Cold stress testing of the breast was performed on the assumption that thermography would identify angiogenesis and that angiogenesis could be correlated with the development and existence of breast cancer. This can be possible if a number of factors are present but there are too many variables that we now know make this an unreliable procedure. We don’t know at what stage angiogenisis begins but we do know that it does not continue throughout all stages of breast disease. No studies have been done to find out how long it takes for new (angiogenic) blood vessels to establish sympathetic fibers which then let the vessel behave like a normal vessel (contract when cold stressed) but even if we did have a better understanding of this physiology it would still not be a reliable test as many patients would undoubtedly fall outside of the window of detectable angiogenesis.
Considerations, the logic and philosophy of performing a cold stress test:
1. If there are no suspicious thermal patterns to test, (negative thermogram) the test is not justified.
2. If there are suspicious patterns (positive thermogram) then the patterns remain suspicious irrespective of the results of cold stress testing……. A cold stress test does not and should not affect the thermographic opinion and resulting report.
3. A cold stress test might offer results relating to a particular suspicious pattern but if there is no way of correlating this information to a clinically valid or plausible rational to act on this information then the test is not justified in the first place.
4. If a cold stress test is performed and the results are reported, this changes the status of the test and the report, both of which make claim to diagnostics and will carry the associated increase of liability and issues of scope of practice and medical licensure (practicing medicine without a license).
5. The disservice to patients who suffer unnecessary mammography, biopsy, and other tests as a result of positive thermography generated by the attempt to produce diagnostic results from a single study is unacceptable.
6. Reporting vascular change over extended periods of time by comparative analysis of thermal testing may be enhanced by the inclusion of a cold stress test if ordered specifically by a licensed physician who can integrate the results into decision making or a differential diagnosis. Historically, it was the way breast thermography was used with protocols that included cold stress testing (and the diagnostic claims that were made) which generated the criticism that thermographers still suffer from today. The accusations of unreliability and the clinical trial results showing false positives and false negatives were all generated by the protocols that included cold stress testing. Cold stress is a test of sympathetic function which has good utility in many areas of medicine and is the definitive diagnostic test for CRPS / RSD. These tests were used before it was tried in breast screening.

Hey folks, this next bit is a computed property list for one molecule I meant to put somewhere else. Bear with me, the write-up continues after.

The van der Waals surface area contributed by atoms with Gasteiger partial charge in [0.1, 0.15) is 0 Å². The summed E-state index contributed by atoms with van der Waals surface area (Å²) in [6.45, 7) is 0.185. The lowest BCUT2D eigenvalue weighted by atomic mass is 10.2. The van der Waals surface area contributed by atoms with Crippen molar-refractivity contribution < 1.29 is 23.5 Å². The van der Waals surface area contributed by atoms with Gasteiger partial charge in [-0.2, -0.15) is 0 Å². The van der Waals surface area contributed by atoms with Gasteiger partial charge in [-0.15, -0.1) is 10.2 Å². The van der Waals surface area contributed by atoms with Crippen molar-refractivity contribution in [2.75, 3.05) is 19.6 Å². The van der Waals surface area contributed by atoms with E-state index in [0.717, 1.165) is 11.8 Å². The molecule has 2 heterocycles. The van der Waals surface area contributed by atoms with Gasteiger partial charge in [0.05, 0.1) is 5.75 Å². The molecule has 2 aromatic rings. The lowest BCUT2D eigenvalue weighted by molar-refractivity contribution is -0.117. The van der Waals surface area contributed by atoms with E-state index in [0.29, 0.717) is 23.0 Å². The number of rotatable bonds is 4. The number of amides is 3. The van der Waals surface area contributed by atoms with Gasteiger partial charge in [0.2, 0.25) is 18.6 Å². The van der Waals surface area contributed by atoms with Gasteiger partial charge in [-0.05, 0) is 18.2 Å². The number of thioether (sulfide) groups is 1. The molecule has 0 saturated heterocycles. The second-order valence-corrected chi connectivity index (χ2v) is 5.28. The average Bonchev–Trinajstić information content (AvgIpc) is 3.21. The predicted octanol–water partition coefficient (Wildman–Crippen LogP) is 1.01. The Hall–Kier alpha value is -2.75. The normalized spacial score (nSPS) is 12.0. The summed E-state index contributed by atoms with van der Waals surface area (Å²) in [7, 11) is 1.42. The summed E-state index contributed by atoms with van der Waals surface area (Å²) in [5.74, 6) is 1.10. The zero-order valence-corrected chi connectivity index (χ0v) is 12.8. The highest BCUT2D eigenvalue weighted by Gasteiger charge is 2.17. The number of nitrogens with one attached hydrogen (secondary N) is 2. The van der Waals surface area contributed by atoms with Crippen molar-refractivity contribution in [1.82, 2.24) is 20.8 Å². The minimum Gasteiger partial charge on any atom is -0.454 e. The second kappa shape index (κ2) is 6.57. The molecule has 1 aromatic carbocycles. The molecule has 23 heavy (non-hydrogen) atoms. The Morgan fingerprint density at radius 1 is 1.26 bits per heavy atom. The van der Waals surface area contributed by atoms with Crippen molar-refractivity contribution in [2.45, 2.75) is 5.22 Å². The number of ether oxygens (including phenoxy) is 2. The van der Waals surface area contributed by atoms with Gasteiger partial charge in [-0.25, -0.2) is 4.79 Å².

In the mid eighties many people, including myself got excited by the potential offered by breast thermography performed with cold stressing. I was lucky enough to be working in France where the concept originated and I did a lot of cold stress thermography with a liquid nitrogen cooled NEC Sani and a Hues Aircraft Probeye, both of which were excellent cameras at the time. My own observations regarding the low rates of correlation between the results of cold stress tests and case histories and the growing evidence of false positives and false negatives led me to abandon cold stressing of breasts in the early nineties. I learned a more logical and more efficient approach which still relied on the detection of changes in the breast over time but was far more objective and reliable.
We have advanced significantly in our understanding of physiology and how thermography can be effectively used. No technology stands still, we expect science to advance, medical knowledge to improve and evolve and we have to be prepared to learn from experience….. both our own and others. I have no doubt that there will be ongoing advances in thermographic imaging and they may even include new forms of stress testing but the best way to move forward is to learn from experience and then look ahead rather than back.
By Dr. Peter Leando Ph.D., D.Ac., FACCT
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